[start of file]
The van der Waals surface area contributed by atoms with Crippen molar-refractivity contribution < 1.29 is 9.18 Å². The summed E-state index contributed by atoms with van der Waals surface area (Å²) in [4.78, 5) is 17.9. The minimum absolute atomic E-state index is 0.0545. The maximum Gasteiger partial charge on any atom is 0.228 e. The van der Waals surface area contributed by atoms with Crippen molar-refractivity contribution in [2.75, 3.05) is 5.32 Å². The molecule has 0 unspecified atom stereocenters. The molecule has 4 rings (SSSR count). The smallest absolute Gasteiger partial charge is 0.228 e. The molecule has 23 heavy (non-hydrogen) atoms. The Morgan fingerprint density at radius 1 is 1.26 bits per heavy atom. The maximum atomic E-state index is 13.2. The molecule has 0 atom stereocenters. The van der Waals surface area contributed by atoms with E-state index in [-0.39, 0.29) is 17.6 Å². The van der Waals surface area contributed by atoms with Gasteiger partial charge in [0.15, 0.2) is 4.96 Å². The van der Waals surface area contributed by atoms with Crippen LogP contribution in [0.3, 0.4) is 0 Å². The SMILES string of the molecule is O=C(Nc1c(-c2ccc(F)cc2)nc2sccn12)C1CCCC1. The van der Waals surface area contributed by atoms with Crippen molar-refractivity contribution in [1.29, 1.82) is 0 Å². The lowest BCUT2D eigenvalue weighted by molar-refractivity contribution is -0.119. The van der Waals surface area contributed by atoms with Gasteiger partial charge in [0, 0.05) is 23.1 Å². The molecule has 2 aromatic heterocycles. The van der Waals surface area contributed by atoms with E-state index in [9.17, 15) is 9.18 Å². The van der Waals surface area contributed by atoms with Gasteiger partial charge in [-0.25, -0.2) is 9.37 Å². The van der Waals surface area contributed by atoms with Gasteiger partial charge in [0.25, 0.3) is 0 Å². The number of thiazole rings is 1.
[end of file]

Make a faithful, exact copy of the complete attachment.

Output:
The van der Waals surface area contributed by atoms with Crippen molar-refractivity contribution < 1.29 is 9.18 Å². The summed E-state index contributed by atoms with van der Waals surface area (Å²) in [4.78, 5) is 17.9. The minimum absolute atomic E-state index is 0.0545. The maximum Gasteiger partial charge on any atom is 0.228 e. The van der Waals surface area contributed by atoms with Crippen molar-refractivity contribution in [2.75, 3.05) is 5.32 Å². The molecule has 0 unspecified atom stereocenters. The molecule has 4 rings (SSSR count). The smallest absolute Gasteiger partial charge is 0.228 e. The molecule has 23 heavy (non-hydrogen) atoms. The Morgan fingerprint density at radius 1 is 1.26 bits per heavy atom. The maximum atomic E-state index is 13.2. The molecule has 0 atom stereocenters. The van der Waals surface area contributed by atoms with E-state index in [-0.39, 0.29) is 17.6 Å². The van der Waals surface area contributed by atoms with Gasteiger partial charge in [0.15, 0.2) is 4.96 Å². The van der Waals surface area contributed by atoms with Crippen LogP contribution in [0.3, 0.4) is 0 Å². The SMILES string of the molecule is O=C(Nc1c(-c2ccc(F)cc2)nc2sccn12)C1CCCC1. The van der Waals surface area contributed by atoms with Crippen molar-refractivity contribution in [1.29, 1.82) is 0 Å². The lowest BCUT2D eigenvalue weighted by molar-refractivity contribution is -0.119. The van der Waals surface area contributed by atoms with Gasteiger partial charge in [0, 0.05) is 23.1 Å². The molecule has 2 aromatic heterocycles. The van der Waals surface area contributed by atoms with E-state index in [9.17, 15) is 9.18 Å². The van der Waals surface area contributed by atoms with Gasteiger partial charge in [-0.25, -0.2) is 9.37 Å². The van der Waals surface area contributed by atoms with Gasteiger partial charge in [0.25, 0.3) is 0 Å². The number of thiazole rings is 1.